South London Healthcare NHS Trust put into administration

Queen Elizabeth Hospital sign The trust was created by merging three hospitals

South London Healthcare NHS Trust is to be put into administration after it ran into financial trouble, the government has announced.

Health Secretary Andrew Lansley has appointed a trust special administrator to go into the trust.

Mr Lansley said: "Past efforts have not succeeded in putting the South London Healthcare Trust on a sustainable path."

The trust has run up debts of more than £150m since being created in 2009.

It is the first time an NHS trust has been put into administration.

Analysis

If South London Healthcare was a business it would have been put out of its misery years ago.

It was formed in 2009 from the merger of three NHS trusts that were already running up debts.

Unsurprisingly those debts have continued to accumulate since, leaving the trust to rely on bailouts each year to stay afloat.

The problems the trust has encountered are not unique.

There are another 20 organisations that are in financial trouble - about a tenth of the hospital network - although none are in quite the state South London is.

Put simply there are too many hospitals in the NHS and not enough work to go round.

This decision - widely expected after the government announced its intention to put the trust into administration two weeks ago - shows ministers are serious about tackling the issue.

What happens next could well define the future approach to hospital reconfiguration.

The trust was created by merging three hospitals - the Princess Royal in Orpington, Queen Mary's in Sidcup and the Queen Elizabeth in Woolwich - and serves more than one million people.

Last year it finished £69m in deficit on a turnover of £424m.

As well as struggling financially, the trust also has some of the longest waiting times for operations and longer-than-average waits in A&E. However, it has low infection and death rates.

If a decision was made to break up the trust, it would not necessarily mean the closure of all services.

Another more successful NHS organisation or private provider could end up taking some on.

But for that to happen, there would need to be a formal process of review and consultation.

Mr Lansley said the decision to put the trust into administration followed a recent statutory consultation with the trust board, the strategic health authority and local NHS commissioners.

Matthew Kershaw, who works as the national director for provider delivery at the Department of Health, has been appointed as special administrator.

'Be bold'

His role will take effect from 16 July and he will "assume full control" of the trust, replacing the functions of the trust's board and "assuming the role of the accountable officer", the health secretary said.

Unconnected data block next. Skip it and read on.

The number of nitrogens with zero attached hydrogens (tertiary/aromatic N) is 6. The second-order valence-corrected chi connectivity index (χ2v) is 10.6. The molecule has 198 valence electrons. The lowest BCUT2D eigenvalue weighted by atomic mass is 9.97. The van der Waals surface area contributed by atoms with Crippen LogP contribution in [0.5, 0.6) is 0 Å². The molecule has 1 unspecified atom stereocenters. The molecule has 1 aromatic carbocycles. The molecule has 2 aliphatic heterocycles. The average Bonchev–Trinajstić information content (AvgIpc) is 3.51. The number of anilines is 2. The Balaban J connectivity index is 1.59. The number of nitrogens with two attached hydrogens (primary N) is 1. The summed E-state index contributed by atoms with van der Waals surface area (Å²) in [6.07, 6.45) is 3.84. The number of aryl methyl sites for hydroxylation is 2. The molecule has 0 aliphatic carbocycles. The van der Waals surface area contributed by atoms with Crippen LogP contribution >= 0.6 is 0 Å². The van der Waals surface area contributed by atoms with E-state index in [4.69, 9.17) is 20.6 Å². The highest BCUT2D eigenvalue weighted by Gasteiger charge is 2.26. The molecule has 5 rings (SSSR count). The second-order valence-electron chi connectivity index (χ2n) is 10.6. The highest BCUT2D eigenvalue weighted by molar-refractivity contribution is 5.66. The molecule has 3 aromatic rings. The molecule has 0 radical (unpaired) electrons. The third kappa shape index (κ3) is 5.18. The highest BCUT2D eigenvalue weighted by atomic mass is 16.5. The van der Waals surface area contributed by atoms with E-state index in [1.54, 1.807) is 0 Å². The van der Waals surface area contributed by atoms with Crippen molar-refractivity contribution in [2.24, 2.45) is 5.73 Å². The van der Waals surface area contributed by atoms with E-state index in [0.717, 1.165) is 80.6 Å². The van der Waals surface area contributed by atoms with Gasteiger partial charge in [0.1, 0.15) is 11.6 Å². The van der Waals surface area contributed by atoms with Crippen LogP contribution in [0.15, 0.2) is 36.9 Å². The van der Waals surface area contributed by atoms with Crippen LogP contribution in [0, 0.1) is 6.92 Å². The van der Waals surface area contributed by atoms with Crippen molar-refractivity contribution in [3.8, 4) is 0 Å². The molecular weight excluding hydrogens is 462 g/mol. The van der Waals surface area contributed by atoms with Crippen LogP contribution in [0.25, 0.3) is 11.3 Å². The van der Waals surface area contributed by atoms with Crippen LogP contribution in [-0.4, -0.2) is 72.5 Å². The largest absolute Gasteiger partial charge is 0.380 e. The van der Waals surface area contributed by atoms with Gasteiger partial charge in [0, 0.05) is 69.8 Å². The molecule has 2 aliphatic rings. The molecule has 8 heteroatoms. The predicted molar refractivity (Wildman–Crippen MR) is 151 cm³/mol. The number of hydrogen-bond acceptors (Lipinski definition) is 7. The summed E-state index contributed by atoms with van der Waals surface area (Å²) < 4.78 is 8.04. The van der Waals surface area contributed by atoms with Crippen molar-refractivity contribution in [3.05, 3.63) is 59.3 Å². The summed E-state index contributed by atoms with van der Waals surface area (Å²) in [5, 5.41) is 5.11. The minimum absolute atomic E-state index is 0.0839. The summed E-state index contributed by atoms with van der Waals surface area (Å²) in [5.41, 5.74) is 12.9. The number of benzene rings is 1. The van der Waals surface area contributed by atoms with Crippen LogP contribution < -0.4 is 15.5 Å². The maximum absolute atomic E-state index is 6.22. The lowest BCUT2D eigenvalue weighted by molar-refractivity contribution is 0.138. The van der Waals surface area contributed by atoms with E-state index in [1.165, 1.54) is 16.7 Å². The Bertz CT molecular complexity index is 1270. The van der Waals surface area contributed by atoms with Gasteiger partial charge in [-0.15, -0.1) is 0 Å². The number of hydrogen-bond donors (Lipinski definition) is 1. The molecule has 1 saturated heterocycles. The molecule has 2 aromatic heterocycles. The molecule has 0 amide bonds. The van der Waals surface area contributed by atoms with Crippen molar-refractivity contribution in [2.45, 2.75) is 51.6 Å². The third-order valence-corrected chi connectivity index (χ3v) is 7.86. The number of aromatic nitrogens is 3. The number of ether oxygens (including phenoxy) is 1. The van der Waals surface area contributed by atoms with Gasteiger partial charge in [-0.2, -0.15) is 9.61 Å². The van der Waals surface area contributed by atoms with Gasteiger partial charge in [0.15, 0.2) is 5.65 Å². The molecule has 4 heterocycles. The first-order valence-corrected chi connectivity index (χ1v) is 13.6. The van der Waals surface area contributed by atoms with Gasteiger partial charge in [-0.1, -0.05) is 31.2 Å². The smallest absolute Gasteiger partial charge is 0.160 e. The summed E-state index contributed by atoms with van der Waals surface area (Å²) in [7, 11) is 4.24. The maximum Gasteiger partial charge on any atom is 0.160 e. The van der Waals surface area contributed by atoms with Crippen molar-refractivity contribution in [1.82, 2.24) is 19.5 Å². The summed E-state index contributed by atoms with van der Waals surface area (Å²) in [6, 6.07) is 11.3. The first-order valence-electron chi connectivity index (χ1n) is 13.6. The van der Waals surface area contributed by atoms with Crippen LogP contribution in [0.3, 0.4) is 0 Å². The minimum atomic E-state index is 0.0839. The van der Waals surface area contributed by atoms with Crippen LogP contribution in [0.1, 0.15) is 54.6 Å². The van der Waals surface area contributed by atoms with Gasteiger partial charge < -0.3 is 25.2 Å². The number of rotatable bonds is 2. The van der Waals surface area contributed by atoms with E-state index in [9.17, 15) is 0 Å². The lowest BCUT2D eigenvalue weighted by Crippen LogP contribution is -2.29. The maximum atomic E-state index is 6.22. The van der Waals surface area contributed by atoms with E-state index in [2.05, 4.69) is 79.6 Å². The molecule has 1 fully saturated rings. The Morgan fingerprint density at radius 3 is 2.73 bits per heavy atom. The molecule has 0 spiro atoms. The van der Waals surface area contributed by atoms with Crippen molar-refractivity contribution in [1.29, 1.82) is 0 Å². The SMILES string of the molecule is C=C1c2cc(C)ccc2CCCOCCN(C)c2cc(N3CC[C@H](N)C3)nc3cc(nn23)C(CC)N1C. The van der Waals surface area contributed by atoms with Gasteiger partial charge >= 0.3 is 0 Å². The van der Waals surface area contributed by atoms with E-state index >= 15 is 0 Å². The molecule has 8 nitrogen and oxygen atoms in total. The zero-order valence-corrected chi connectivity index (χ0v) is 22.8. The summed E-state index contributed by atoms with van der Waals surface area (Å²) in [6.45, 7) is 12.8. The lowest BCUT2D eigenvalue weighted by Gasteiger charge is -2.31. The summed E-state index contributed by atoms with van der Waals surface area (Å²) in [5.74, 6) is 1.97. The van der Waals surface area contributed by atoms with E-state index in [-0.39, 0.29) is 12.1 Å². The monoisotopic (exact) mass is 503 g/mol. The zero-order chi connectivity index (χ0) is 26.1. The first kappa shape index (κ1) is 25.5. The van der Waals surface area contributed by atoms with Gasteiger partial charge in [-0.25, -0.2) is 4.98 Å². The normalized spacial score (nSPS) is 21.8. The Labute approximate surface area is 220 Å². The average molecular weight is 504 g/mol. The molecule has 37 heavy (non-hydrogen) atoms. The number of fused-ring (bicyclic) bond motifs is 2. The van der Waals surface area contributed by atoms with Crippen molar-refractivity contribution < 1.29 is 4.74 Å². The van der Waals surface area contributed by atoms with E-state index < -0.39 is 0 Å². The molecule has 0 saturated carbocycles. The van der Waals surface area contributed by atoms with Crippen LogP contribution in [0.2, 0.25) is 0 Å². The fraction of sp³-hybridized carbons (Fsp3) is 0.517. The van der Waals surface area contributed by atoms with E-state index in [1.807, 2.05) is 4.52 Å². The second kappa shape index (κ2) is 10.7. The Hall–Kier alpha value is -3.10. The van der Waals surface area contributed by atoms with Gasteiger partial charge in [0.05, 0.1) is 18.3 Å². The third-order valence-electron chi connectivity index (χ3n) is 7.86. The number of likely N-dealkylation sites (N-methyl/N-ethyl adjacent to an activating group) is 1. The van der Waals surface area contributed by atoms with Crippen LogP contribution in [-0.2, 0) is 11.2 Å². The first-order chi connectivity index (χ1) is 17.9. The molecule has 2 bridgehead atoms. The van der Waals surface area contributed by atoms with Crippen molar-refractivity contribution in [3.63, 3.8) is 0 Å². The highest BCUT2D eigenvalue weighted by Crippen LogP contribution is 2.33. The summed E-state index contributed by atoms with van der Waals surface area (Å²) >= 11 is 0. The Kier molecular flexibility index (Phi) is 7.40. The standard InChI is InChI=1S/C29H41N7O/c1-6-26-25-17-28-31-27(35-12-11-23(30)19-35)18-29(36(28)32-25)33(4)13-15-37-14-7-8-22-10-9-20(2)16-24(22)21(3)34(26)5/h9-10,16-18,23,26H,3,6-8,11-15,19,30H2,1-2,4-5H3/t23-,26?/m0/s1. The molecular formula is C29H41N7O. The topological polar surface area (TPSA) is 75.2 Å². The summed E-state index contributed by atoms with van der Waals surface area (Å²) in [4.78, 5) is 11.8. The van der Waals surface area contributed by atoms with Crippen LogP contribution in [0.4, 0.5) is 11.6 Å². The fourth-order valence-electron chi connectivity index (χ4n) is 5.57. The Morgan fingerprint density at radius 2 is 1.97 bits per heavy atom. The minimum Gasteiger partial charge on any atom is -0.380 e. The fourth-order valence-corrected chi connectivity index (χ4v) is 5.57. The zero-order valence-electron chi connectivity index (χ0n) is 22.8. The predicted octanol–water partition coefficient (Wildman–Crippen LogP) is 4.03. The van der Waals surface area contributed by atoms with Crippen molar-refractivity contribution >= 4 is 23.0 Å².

Mr Lansley added: "At this point, and pending the outcome of the regime, the chair and directors are suspended from their board duties in accordance with the legislation.

"However, some of the executive and non-executive directors will support the trust special administrator in the work he leads during the regime."

Mr Kershaw will examine the long-standing difficulties at the trust before publishing a draft report on 29 October.

This will be followed by a month-long consultation with staff, patients and the public.

A final report will be submitted to Mr Lansley in January 2013.

Mr Kershaw said: "My priority is to work with staff, patients, the public and all those involved in healthcare services in the south-east London area to maintain high quality, effective services during the running of the Unsustainable Provider Regime.

"Together we will need to think differently, be bold and accept that change needs to happen. The status quo is not sustainable."

Mr Lansley added: "This will be a big challenge and my key objective for all NHS trusts is to ensure they deliver high-quality services to patients that are clinically and financially sustainable for the long term.

"Although there have been some improvements in mortality rates, maternity services and infection control, and some early signs of improvements in waiting times, they do not go far enough.

"It will be impossible for South London to build on these improvements while tackling such a large deficit."

Sue Slipman, chief executive of the Foundation Trust Network, a trade association which represents NHS trusts, said: "All eyes will be on the process which, if it works as intended, will resolve the situation swiftly and ensure there is minimum disruption to patient care while allowing services to be delivered more efficiently."

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